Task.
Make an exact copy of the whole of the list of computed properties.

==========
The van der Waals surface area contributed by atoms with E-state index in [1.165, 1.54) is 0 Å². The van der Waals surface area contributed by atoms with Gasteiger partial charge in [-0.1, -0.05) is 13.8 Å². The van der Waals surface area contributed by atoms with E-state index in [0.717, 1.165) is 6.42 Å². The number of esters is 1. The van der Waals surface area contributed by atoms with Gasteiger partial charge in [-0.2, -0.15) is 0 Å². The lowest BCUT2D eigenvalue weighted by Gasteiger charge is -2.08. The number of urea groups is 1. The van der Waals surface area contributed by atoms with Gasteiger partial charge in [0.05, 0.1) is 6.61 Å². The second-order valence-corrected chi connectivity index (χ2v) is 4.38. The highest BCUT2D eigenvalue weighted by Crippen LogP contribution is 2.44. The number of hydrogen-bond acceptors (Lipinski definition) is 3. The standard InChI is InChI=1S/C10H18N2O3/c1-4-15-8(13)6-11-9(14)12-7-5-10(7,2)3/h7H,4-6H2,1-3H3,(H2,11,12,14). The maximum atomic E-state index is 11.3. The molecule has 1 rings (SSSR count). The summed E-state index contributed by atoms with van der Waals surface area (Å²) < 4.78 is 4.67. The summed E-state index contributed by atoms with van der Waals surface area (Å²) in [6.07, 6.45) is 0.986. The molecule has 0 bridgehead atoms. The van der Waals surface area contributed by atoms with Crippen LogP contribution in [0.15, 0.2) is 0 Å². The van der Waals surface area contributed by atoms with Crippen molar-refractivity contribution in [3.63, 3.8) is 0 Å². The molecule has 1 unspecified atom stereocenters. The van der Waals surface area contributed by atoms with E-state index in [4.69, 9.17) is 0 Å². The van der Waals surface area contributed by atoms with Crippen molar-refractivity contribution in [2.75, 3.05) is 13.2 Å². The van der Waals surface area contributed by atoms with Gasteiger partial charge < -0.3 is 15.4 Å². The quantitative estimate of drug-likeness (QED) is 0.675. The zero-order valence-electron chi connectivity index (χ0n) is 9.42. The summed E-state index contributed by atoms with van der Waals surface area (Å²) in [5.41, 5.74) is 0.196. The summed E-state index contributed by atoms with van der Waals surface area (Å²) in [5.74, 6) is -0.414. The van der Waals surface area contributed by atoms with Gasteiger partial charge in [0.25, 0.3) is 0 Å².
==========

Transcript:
The van der Waals surface area contributed by atoms with E-state index in [1.165, 1.54) is 0 Å². The van der Waals surface area contributed by atoms with Gasteiger partial charge in [-0.1, -0.05) is 13.8 Å². The van der Waals surface area contributed by atoms with E-state index in [0.717, 1.165) is 6.42 Å². The number of esters is 1. The van der Waals surface area contributed by atoms with Gasteiger partial charge in [-0.2, -0.15) is 0 Å². The lowest BCUT2D eigenvalue weighted by Gasteiger charge is -2.08. The number of urea groups is 1. The van der Waals surface area contributed by atoms with Gasteiger partial charge in [0.05, 0.1) is 6.61 Å². The second-order valence-corrected chi connectivity index (χ2v) is 4.38. The highest BCUT2D eigenvalue weighted by Crippen LogP contribution is 2.44. The number of hydrogen-bond acceptors (Lipinski definition) is 3. The standard InChI is InChI=1S/C10H18N2O3/c1-4-15-8(13)6-11-9(14)12-7-5-10(7,2)3/h7H,4-6H2,1-3H3,(H2,11,12,14). The maximum atomic E-state index is 11.3. The molecule has 1 rings (SSSR count). The summed E-state index contributed by atoms with van der Waals surface area (Å²) < 4.78 is 4.67. The summed E-state index contributed by atoms with van der Waals surface area (Å²) in [6.07, 6.45) is 0.986. The molecule has 0 bridgehead atoms. The van der Waals surface area contributed by atoms with Crippen LogP contribution in [0.15, 0.2) is 0 Å². The van der Waals surface area contributed by atoms with Crippen molar-refractivity contribution in [3.63, 3.8) is 0 Å². The molecule has 1 unspecified atom stereocenters. The van der Waals surface area contributed by atoms with E-state index in [4.69, 9.17) is 0 Å². The van der Waals surface area contributed by atoms with Crippen molar-refractivity contribution in [2.75, 3.05) is 13.2 Å². The van der Waals surface area contributed by atoms with Gasteiger partial charge < -0.3 is 15.4 Å². The quantitative estimate of drug-likeness (QED) is 0.675. The zero-order valence-electron chi connectivity index (χ0n) is 9.42. The summed E-state index contributed by atoms with van der Waals surface area (Å²) in [5.41, 5.74) is 0.196. The summed E-state index contributed by atoms with van der Waals surface area (Å²) in [5.74, 6) is -0.414. The van der Waals surface area contributed by atoms with Gasteiger partial charge in [0.25, 0.3) is 0 Å².